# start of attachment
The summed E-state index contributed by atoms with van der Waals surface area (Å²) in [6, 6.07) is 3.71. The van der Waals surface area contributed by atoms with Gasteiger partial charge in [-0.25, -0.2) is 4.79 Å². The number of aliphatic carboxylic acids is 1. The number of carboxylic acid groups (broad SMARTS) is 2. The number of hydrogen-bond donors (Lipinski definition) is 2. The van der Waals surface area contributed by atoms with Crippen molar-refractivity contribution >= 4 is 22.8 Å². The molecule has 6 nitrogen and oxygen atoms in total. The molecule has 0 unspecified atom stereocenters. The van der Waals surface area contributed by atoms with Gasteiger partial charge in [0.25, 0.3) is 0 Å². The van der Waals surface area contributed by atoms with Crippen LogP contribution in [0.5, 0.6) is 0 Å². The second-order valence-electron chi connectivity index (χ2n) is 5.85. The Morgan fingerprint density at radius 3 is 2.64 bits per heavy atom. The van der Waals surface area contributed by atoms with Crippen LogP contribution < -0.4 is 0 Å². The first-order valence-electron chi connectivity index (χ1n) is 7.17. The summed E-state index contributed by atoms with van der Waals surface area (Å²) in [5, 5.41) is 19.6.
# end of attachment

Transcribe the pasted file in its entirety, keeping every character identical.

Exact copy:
The summed E-state index contributed by atoms with van der Waals surface area (Å²) in [6, 6.07) is 3.71. The van der Waals surface area contributed by atoms with Gasteiger partial charge in [-0.25, -0.2) is 4.79 Å². The number of aliphatic carboxylic acids is 1. The number of carboxylic acid groups (broad SMARTS) is 2. The number of hydrogen-bond donors (Lipinski definition) is 2. The van der Waals surface area contributed by atoms with Crippen molar-refractivity contribution >= 4 is 22.8 Å². The molecule has 6 nitrogen and oxygen atoms in total. The molecule has 0 unspecified atom stereocenters. The van der Waals surface area contributed by atoms with Gasteiger partial charge in [0.25, 0.3) is 0 Å². The van der Waals surface area contributed by atoms with Crippen LogP contribution in [0.5, 0.6) is 0 Å². The second-order valence-electron chi connectivity index (χ2n) is 5.85. The Morgan fingerprint density at radius 3 is 2.64 bits per heavy atom. The van der Waals surface area contributed by atoms with Crippen LogP contribution < -0.4 is 0 Å². The first-order valence-electron chi connectivity index (χ1n) is 7.17. The summed E-state index contributed by atoms with van der Waals surface area (Å²) in [5, 5.41) is 19.6.